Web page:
Second, Eve then began to make additions to the Word of God. Tampering with God’s Word is always fatal. It is just as wrong to add our words to God’s as it is to diminish his (Proverbs 30:5-6). According to Eve, God had said, ‘Ye shall not eat of it, neither shall ye touch it’, but God had actually said nothing about touching the fruit.

Third, the woman proceeded, not just to add to God’s Word, but also to subtly alter it. God had declared, ‘In the day thou eatest thereof thou shalt surely die’, but Eve introduced an element of doubt saying, ‘lest ye die’ or, ‘we might die’.

Fourth, she then went on to disregard God’s Word altogether. She had begun by being careless about the Word, but finished by turning her back upon it completely.

Wilful rebellion

This, then, is the way sin entered into the world. As A. W. Pink put it: ‘The will of God was resisted. The Word of God was rejected. The way of God was deserted’ .

In verses 4-5, Satan cast doubt upon the Word of God, the justice of God and the goodness of God. In verse 6, Eve saw, she coveted, and she took. She desired the wisdom, freedom and superiority that Satan promised. She took that which belonged to God alone.

The second thing we need to understand is that while Eve was deceived Adam was not. ‘For Adam was formed first, then Eve. And Adam was not deceived, but the woman being deceived, fell into transgression’ (1 Timothy 2:13-14).

Adam wilfully and deliberately rebelled against the express command of God. Because of his love for Eve, he defied God. He willingly plunged himself and all his posterity into spiritual ruin and enmity against God, rather than refuse Eve.

The third thing to realise is that when Adam sinned against God, all humankind became sinners and died spiritually. We all became separated from God (Romans 5:12). Adam was a representative man, a covenant head. He represented all the human race. We all fell through the sin and fall of our father Adam. Furthermore, inheriting his sinful nature, we all become sinners in practice (Romans 3:23).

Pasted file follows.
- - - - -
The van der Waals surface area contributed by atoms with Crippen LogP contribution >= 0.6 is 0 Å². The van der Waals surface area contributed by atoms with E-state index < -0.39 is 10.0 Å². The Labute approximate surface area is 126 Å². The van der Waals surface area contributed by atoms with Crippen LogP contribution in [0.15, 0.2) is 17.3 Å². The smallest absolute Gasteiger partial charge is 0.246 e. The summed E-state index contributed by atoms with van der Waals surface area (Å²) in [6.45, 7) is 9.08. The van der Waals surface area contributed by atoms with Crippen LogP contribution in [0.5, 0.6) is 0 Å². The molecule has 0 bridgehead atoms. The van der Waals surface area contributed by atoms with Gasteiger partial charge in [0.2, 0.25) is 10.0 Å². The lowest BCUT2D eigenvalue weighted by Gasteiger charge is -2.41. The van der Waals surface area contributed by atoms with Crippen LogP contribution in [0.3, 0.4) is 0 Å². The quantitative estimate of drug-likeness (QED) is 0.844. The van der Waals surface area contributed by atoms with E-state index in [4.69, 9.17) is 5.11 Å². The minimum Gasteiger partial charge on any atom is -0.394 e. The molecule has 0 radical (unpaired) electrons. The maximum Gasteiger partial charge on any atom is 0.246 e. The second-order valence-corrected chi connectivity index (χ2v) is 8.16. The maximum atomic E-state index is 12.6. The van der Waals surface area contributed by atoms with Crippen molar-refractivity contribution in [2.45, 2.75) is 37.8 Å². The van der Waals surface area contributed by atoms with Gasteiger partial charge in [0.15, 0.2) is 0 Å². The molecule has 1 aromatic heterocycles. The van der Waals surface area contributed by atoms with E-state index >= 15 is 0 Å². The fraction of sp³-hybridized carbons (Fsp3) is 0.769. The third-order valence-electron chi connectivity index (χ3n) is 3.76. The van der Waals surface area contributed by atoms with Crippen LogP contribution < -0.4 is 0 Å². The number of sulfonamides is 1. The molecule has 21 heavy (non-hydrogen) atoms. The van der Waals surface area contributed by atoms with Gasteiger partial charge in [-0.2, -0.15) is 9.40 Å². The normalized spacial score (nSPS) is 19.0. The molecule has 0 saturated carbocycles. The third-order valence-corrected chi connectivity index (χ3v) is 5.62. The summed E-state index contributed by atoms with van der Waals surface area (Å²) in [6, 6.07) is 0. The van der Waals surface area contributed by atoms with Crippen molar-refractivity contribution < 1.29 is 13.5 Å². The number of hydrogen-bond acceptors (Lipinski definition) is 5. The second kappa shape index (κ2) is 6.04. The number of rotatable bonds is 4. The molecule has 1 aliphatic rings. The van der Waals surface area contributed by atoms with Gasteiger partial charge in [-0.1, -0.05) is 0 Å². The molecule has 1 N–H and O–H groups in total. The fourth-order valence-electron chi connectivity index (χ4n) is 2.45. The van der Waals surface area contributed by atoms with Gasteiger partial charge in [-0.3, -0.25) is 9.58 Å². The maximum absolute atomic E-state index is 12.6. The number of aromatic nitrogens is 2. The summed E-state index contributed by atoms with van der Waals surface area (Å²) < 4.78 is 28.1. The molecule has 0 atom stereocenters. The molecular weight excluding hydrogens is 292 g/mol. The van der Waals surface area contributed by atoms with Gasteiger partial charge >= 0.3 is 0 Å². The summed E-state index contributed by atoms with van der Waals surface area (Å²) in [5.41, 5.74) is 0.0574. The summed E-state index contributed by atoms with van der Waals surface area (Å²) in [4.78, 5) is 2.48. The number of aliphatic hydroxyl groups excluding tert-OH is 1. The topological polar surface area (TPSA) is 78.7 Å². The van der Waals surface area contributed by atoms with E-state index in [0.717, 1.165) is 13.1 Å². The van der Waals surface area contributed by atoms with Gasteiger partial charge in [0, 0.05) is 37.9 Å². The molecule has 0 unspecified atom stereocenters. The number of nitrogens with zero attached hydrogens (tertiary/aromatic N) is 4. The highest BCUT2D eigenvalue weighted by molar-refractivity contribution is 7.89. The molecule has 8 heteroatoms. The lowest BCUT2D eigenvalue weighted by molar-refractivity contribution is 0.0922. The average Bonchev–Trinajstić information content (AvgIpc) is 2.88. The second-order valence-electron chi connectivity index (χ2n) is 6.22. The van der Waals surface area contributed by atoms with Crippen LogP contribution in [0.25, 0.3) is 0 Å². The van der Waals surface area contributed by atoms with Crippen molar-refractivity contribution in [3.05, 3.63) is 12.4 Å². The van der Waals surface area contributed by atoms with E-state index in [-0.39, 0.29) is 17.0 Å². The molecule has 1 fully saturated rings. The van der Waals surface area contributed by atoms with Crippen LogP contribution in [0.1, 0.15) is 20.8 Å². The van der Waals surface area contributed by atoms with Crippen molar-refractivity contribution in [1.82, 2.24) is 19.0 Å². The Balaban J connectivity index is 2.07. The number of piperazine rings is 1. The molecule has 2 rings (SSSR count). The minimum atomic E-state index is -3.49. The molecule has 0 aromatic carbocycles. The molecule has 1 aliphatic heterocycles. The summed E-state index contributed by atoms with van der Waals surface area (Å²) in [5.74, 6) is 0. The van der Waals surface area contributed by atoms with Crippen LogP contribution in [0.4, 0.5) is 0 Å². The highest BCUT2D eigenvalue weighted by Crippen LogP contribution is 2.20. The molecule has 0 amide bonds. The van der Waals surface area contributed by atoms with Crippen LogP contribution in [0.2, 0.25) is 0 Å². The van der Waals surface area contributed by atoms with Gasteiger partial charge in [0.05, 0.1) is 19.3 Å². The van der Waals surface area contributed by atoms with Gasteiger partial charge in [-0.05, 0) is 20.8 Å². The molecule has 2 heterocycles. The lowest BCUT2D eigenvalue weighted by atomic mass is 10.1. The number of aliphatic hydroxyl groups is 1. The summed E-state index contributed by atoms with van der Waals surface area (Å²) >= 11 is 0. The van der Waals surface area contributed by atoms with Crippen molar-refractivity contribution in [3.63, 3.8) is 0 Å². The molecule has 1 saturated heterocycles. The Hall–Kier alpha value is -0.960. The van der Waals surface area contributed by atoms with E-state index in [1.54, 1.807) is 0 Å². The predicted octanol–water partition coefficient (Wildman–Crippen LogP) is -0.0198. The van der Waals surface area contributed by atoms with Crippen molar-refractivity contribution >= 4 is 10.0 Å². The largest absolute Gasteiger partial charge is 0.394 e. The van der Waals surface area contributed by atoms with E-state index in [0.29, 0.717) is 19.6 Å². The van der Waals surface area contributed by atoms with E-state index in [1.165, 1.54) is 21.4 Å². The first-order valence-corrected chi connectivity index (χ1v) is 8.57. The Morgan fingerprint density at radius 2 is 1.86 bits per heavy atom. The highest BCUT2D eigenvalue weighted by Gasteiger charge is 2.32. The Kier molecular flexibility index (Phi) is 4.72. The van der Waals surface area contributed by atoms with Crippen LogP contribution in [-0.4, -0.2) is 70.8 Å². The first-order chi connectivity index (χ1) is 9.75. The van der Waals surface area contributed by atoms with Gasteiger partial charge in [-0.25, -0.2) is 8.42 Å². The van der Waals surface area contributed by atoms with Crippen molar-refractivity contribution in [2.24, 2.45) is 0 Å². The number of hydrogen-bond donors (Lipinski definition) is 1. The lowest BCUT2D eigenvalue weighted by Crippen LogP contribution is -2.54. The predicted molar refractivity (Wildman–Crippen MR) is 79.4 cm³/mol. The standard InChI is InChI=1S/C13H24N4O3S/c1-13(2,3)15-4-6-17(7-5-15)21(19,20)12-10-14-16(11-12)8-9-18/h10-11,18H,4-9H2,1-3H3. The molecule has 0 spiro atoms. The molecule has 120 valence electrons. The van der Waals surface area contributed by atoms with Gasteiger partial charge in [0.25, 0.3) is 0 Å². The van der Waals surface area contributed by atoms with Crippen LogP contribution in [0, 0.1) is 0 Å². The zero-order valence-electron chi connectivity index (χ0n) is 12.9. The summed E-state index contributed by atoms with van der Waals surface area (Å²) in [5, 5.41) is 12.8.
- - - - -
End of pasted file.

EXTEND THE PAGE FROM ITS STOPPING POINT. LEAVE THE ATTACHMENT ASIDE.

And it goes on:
The record of the fall, given in Genesis 3, is the only plausible explanation for the condition of the human race. Original sin is revealed here. It is verified everywhere. How else can anyone explain the universality of sin, the universality of sickness and sorrow, and the universality of death? These things are universal because we all have our being from one man, Adam. We all sinned in him. We all died in him. And we all received our nature from him.

Redeeming love

Yet, amazingly, all this happened according to the wise purposes of God, ‘who worketh all things after the counsel of his own will’ (Ephesians 1:11). How thankful we ought to be for this wise arrangement of things by our God. As an old writer said long ago, ‘O blessed fall!’ Why should we be thankful?

Had there been no fall at the beginning, there would always have been the possibility of such a fall in the future.

Had there been no fall, we could never have known the wonders and beauties of redeeming love and saving grace (1 Peter 1:12).

Had there been no fall, we could never have been brought into union with God in Christ, the God-man.

Furthermore, since we fell by one representative, Adam, there is hope that we might be restored by another Representative (Hebrews 2:16). And that is exactly what God has accomplished through the person and work of his Son, Jesus Christ.

Paul puts it thus: ‘As by one man’s disobedience many were made sinners, so by the obedience of one [Christ] shall many be made righteous … That as sin has reigned unto death, even so might grace reign through righteousness unto eternal life by Jesus Christ our Lord’ (Romans 5:19-21).

We shall consider these matters further next month.